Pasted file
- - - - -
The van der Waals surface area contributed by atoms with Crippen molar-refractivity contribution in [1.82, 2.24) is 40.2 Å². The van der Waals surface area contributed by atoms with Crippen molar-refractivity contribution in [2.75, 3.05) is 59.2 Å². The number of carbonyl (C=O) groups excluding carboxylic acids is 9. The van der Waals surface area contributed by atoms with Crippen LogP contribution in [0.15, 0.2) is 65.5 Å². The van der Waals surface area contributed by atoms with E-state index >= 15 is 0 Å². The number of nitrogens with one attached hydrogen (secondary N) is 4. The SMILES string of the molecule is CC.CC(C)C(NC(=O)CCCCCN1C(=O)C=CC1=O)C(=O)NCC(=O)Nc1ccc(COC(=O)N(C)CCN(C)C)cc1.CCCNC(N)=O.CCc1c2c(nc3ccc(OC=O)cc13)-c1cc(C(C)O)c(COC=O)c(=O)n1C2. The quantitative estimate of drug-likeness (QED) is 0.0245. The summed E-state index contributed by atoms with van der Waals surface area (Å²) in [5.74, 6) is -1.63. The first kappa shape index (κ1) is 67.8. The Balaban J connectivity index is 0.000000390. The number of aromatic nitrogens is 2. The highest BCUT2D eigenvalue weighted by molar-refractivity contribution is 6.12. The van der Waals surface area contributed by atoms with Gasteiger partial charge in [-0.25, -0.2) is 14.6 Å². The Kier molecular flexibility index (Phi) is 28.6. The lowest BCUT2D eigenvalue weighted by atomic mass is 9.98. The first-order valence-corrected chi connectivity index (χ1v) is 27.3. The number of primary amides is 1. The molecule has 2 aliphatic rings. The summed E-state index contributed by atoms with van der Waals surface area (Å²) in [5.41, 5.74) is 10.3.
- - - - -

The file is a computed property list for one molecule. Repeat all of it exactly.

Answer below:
The van der Waals surface area contributed by atoms with Crippen molar-refractivity contribution in [1.82, 2.24) is 40.2 Å². The van der Waals surface area contributed by atoms with Crippen molar-refractivity contribution in [2.75, 3.05) is 59.2 Å². The number of carbonyl (C=O) groups excluding carboxylic acids is 9. The van der Waals surface area contributed by atoms with Crippen LogP contribution in [0.15, 0.2) is 65.5 Å². The van der Waals surface area contributed by atoms with E-state index >= 15 is 0 Å². The number of nitrogens with one attached hydrogen (secondary N) is 4. The SMILES string of the molecule is CC.CC(C)C(NC(=O)CCCCCN1C(=O)C=CC1=O)C(=O)NCC(=O)Nc1ccc(COC(=O)N(C)CCN(C)C)cc1.CCCNC(N)=O.CCc1c2c(nc3ccc(OC=O)cc13)-c1cc(C(C)O)c(COC=O)c(=O)n1C2. The quantitative estimate of drug-likeness (QED) is 0.0245. The summed E-state index contributed by atoms with van der Waals surface area (Å²) in [5.74, 6) is -1.63. The first kappa shape index (κ1) is 67.8. The Balaban J connectivity index is 0.000000390. The number of aromatic nitrogens is 2. The highest BCUT2D eigenvalue weighted by molar-refractivity contribution is 6.12. The van der Waals surface area contributed by atoms with Gasteiger partial charge in [-0.25, -0.2) is 14.6 Å². The Kier molecular flexibility index (Phi) is 28.6. The lowest BCUT2D eigenvalue weighted by atomic mass is 9.98. The first-order valence-corrected chi connectivity index (χ1v) is 27.3. The number of primary amides is 1. The molecule has 2 aliphatic rings. The summed E-state index contributed by atoms with van der Waals surface area (Å²) in [5.41, 5.74) is 10.3.